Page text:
Annie Johnson, a nurse at Wilkins Elementary in Wilkins, helps students deal with asthma pretty much every day.
Sometimes, it's as easy as handing them their inhalers after gym. For more serious attacks, she has them sit down and stare at a hologram that changes back and forth with their breathing, to help them relax. When that doesn't work, she calls their parents, or, as a last resort, 911.
"I haven't had to call an ambulance yet this year for an asthmatic kid," Ms. Johnson said, knocking on a wooden desk.
Ms. Johnson's experience isn't unusual for a school nurse in Allegheny County, where 12.1 percent of children were diagnosed with asthma in 2009, according to the Pennsylvania Department of Health. The condition is especially prevalent in the county's low-income and African-American communities, said Deborah Gentile, director of research, allergy, asthma and immunology at the Allegheny Health Network.
The expertise of nurses like Ms. Johnson has attracted the attention of health advocates looking for better ways to fight asthma. Working so closely with students, nurses are sometimes the first to notice their asthma symptoms, Dr. Gentile said. They're in a good position to tell whether a new medication is effective. They also help teach students about the disease, showing them how to use an inhaler and calm down during an attack.
"The nurses are really on the front line," said Dr. Gentile, who has collaborated with nurses to screen students for asthma.
Jeannie Simms, director of field services at Breathe Pennsylvania, a nonprofit dedicated to lung health, has been working with school nurses for more than a decade. To help them treat children with asthma, she gives them toolkits containing, among other things, extra medication for students who forget to bring theirs to school. The nurses also recruit students and parents for classes about managing asthma.
Ms. Simms also runs classes in which professionals like pharmacists and respiratory therapists teach nurses more about the disease.
"It's not like a hospital setting, where a nurse can call for support from a respiratory therapist or a physician," Ms. Simms said. "So we really wanted to provide support for the nurses."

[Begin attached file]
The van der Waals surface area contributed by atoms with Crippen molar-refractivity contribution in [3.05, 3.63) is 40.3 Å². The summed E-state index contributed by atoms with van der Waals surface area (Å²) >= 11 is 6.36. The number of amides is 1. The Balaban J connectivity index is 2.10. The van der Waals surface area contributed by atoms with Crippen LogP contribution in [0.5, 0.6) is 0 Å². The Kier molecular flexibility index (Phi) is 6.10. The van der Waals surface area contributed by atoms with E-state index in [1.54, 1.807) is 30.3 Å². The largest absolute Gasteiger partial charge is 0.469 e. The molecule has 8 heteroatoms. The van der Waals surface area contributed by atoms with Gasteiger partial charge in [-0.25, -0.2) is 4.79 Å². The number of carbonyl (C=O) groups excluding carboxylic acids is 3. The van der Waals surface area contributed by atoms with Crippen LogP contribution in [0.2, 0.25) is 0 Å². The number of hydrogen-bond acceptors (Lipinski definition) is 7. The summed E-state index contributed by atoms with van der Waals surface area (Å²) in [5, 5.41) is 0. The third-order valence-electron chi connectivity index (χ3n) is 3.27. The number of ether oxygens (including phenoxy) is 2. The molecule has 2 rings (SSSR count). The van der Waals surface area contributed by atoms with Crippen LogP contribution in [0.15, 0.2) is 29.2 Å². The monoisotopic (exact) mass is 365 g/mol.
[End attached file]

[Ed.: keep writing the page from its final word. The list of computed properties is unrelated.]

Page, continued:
When Michael Yonas, director of research, evaluation and engagement at the Allegheny County Department of Human Services, was looking for ways to learn more about asthma, Ms. Simms suggested he talk with school nurses. In a study he conducted while working at the Department of Family Medicine at the University of Pittsburgh, he tapped the knowledge of 11 school nurses from Pittsburgh Public Schools and the Woodland Hills School District, including Ms. Johnson.
In 2012, Dr. Yonas used software to gather the nurses' observations about what affects the health of students with asthma. Then the nurses gathered in the Pittsburgh Federation of Teachers headquarters on the South Side so they could exchange insights over takeout dinner.
Many of the asthma triggers the nurses cited are well known, such as car exhaust, tobacco smoke and allergies. Some of them reflect their intimate view of students' lives. Bullying was a factor in some attacks, they said, because of the stress it causes. Attacks can also be sparked by anxiety over poor grades, body image, moving to a new home, domestic violence and dangerous streets, the nurses said.
"I could never have generated their depth of understanding," Dr. Yonas said. "They were really driving the research process. I was just orchestrating it."
The nurses also suggested that asthma treatment would be improved if they had better communication with students' doctors. Juanita Hogan, a nurse at Pittsburgh Public Schools, said it usually isn't difficult for her to reach the students' doctors, but she thinks the communication should be more automatic. If a student went to the emergency room for an asthma attack over the weekend, the school nurse should be told about it on Monday, she said.
"We're extensions of the medical plans that doctors have for the children," Ms. Hogan said.
Dr. Yonas has presented the findings of the study, which was funded by the National Institutes of Health. He hopes to publish it in an academic journal for the nursing profession.
In addition to providing insight on asthma treatment, the nurses' meeting was useful because it established connections between the nurses that could lead to more collaboration, Dr. Yonas said.
"I know it sounds corny, but it seemed like family," Dr. Yonas said. "I really enjoyed it and learned a ton. And I made some close friends, too."
Richard Webner: firstname.lastname@example.org or 412-263-4903.